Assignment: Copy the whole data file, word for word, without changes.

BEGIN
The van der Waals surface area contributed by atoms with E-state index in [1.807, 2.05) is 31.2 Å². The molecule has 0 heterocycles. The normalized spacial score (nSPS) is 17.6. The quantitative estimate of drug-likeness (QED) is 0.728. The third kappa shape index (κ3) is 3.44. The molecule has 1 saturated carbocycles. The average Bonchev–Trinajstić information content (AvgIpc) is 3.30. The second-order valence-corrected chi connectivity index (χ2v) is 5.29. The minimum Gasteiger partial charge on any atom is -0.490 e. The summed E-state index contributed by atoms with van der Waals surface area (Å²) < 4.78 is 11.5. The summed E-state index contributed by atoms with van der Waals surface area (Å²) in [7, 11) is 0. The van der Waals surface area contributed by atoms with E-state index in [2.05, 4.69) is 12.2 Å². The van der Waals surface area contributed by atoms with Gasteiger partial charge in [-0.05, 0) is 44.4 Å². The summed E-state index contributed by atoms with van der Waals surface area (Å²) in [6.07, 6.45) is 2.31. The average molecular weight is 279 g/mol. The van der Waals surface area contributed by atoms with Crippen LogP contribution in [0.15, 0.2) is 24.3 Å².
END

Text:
The van der Waals surface area contributed by atoms with E-state index in [1.807, 2.05) is 31.2 Å². The molecule has 0 heterocycles. The normalized spacial score (nSPS) is 17.6. The quantitative estimate of drug-likeness (QED) is 0.728. The third kappa shape index (κ3) is 3.44. The molecule has 1 saturated carbocycles. The average Bonchev–Trinajstić information content (AvgIpc) is 3.30. The second-order valence-corrected chi connectivity index (χ2v) is 5.29. The minimum Gasteiger partial charge on any atom is -0.490 e. The summed E-state index contributed by atoms with van der Waals surface area (Å²) < 4.78 is 11.5. The summed E-state index contributed by atoms with van der Waals surface area (Å²) in [7, 11) is 0. The van der Waals surface area contributed by atoms with E-state index in [2.05, 4.69) is 12.2 Å². The van der Waals surface area contributed by atoms with Gasteiger partial charge in [-0.05, 0) is 44.4 Å². The summed E-state index contributed by atoms with van der Waals surface area (Å²) in [6.07, 6.45) is 2.31. The average molecular weight is 279 g/mol. The van der Waals surface area contributed by atoms with Crippen LogP contribution in [0.15, 0.2) is 24.3 Å².